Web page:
To Thomas Jefferson
New York Jany 21st 1790
I had the pleasure to receive duly your letter dated the 15th of Decr last;1 but I thought proper to delay answering or mentioning the contents of it, until after the arrival of Mr Madison, who I understood had been with you. He arrived yesterday,2 and I now take the earliest opportunity of mentioning to you the result of my reflections; and the expediency of your deciding, at as early a period as may consist with your convenience, on the important subject before you.
Previous to any remarks on the nature of the Office to which you have been recently appointed, I will premise, that I feel such delicacy & embarrassment in consequence of the footing on which you have placed your final determination, as to make it necessary for me to recur to the first ground on which I rested the matter. In confidence, therefore, I will tell you plainly that I wish not to oppose your inclinations; and that, after you shall have been made a little farther acquainted with the light in which I view the Office of Secretary of State, it must be at your option to determine relative to your acceptance of it, or continuance in your Office abroad.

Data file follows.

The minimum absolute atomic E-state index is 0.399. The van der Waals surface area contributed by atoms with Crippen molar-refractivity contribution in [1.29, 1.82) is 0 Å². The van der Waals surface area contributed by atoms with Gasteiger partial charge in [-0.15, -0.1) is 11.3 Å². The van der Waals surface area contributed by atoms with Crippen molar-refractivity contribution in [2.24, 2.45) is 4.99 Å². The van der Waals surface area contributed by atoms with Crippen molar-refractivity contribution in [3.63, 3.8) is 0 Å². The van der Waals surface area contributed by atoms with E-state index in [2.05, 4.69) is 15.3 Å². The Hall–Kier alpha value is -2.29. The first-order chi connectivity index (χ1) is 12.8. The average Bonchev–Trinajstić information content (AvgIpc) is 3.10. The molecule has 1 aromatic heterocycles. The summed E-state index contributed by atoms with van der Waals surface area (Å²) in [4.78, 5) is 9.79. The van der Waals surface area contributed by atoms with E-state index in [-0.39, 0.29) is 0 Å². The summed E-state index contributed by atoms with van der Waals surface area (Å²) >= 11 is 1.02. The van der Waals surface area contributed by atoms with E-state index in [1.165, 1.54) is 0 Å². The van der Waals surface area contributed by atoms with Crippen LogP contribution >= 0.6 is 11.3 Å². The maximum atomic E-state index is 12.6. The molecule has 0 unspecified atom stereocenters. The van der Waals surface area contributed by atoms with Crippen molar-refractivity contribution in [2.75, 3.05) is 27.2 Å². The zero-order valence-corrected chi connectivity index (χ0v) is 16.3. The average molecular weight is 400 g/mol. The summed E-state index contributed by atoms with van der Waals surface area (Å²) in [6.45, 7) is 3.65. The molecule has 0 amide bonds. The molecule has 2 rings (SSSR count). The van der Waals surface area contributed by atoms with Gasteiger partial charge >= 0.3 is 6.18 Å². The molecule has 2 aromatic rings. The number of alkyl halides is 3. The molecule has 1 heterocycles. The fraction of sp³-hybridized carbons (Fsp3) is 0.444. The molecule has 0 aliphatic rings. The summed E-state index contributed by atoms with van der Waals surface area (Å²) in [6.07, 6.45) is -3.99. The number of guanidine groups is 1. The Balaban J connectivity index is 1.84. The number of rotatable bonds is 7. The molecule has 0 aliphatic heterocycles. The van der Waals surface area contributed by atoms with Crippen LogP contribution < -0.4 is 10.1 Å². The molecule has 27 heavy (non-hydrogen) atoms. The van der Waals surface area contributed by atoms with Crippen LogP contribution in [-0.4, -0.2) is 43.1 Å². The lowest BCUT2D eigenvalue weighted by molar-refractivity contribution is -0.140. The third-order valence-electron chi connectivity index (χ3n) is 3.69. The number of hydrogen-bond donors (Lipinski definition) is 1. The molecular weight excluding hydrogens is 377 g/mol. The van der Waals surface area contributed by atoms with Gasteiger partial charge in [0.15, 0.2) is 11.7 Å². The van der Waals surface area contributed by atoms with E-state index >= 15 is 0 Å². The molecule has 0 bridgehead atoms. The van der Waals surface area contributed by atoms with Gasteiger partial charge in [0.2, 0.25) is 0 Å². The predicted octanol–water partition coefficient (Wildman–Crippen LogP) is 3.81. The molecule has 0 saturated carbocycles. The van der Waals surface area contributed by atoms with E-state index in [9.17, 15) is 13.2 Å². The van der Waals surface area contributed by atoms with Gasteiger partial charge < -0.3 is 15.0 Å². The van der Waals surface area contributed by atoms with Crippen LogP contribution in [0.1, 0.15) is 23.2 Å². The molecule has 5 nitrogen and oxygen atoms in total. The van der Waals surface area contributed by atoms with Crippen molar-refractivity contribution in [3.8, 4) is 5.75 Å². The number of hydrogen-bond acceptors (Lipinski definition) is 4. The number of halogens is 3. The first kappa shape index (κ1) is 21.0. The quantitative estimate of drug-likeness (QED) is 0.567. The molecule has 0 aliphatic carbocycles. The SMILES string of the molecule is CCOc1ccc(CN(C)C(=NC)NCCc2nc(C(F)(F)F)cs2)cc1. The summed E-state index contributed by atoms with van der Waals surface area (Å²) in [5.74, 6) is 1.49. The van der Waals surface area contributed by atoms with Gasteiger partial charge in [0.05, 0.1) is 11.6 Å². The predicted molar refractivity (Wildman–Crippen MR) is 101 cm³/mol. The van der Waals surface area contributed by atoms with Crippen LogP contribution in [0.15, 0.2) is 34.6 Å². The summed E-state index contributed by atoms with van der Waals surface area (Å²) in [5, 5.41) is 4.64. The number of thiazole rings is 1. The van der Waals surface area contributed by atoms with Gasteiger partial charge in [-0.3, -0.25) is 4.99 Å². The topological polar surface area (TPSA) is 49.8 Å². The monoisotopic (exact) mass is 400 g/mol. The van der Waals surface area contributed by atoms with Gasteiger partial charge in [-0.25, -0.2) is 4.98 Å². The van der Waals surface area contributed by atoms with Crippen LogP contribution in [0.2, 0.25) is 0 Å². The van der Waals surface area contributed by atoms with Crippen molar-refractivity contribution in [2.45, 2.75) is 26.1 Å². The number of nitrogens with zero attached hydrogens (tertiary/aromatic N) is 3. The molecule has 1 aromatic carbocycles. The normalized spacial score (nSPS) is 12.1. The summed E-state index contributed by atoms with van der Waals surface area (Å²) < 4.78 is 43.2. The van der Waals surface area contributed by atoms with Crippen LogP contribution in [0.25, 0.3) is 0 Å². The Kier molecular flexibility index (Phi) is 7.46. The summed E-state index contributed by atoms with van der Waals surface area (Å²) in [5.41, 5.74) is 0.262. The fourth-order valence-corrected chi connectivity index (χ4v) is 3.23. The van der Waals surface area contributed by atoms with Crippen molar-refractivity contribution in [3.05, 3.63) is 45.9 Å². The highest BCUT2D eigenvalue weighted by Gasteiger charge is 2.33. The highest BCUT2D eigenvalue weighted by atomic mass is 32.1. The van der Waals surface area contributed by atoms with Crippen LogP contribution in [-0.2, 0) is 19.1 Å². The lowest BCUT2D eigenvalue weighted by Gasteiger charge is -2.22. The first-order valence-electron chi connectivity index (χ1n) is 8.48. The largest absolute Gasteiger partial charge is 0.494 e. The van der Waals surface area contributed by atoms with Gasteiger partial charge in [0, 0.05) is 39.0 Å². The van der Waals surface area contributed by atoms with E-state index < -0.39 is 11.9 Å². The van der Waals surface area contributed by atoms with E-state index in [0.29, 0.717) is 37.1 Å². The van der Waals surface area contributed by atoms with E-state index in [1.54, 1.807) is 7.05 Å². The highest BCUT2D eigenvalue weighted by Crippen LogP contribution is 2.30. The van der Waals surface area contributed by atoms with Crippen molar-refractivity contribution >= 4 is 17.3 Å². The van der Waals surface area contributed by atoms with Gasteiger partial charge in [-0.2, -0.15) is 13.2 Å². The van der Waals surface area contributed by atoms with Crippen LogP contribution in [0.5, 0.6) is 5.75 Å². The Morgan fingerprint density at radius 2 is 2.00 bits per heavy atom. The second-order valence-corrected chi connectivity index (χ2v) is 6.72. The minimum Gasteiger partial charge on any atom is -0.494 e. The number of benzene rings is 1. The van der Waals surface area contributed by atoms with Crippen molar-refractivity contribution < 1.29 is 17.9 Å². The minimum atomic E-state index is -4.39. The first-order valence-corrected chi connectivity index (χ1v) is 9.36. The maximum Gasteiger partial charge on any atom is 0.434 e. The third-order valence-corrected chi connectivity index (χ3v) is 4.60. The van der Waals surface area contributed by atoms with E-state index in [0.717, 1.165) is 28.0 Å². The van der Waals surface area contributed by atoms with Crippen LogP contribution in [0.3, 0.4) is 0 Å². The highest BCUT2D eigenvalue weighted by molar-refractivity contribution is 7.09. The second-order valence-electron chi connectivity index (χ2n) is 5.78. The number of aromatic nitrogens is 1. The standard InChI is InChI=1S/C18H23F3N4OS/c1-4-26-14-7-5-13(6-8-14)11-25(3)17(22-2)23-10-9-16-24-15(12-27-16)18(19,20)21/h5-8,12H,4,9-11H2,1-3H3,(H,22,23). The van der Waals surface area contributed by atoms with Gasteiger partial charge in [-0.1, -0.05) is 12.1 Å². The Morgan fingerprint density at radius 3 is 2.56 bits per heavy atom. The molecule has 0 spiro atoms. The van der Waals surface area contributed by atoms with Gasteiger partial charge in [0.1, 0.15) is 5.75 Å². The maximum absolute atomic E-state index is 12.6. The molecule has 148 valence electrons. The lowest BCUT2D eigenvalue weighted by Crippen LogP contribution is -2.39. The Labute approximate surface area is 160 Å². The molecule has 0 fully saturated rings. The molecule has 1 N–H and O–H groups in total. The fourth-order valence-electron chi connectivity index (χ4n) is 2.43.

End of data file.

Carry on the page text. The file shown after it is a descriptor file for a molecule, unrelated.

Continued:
I consider the successful Administration of the general Government as an object of almost infinite consequence to the present and future happiness of the Citizens of the United States. I consider the Office of Secretary for the Department of State as very important on many accts: and I know of no person, who, in my judgment, could better execute the Duties of it than yourself. Its duties will probably be not quite so arduous & complicated in their execution, as you might have been led at the first moment to imagine. At least, it was the opinion of Congress, that, after the division of all the business of a domestic nature between the Department of the Treasury, War and State, that those wch would be comprehended in the latter might be performed by the same Person, who should have the charge of conducting the Department of foreign Affairs.3 The experiment was to be made; and if it shall be found that the fact is different, I have little doubt that a farther arrangement or division of the business in the Office of the Department of State will be made, in such manner as to enable it to be performed, under the superintendance of one man, with facility to himself, as well as with advantage & satisfaction to the Public. These observations, however, you will be pleased to remark are merely matters of opinion. But, in order that you may be the better prepared to make your ultimate decision on good grounds, I think it necessary to add one fact, which is this, so far as I have been able to obtain information from all quarters, your late appointment has given very extensive and very great satisfaction to the Public. My original opinion & wish may be collected from my nomination.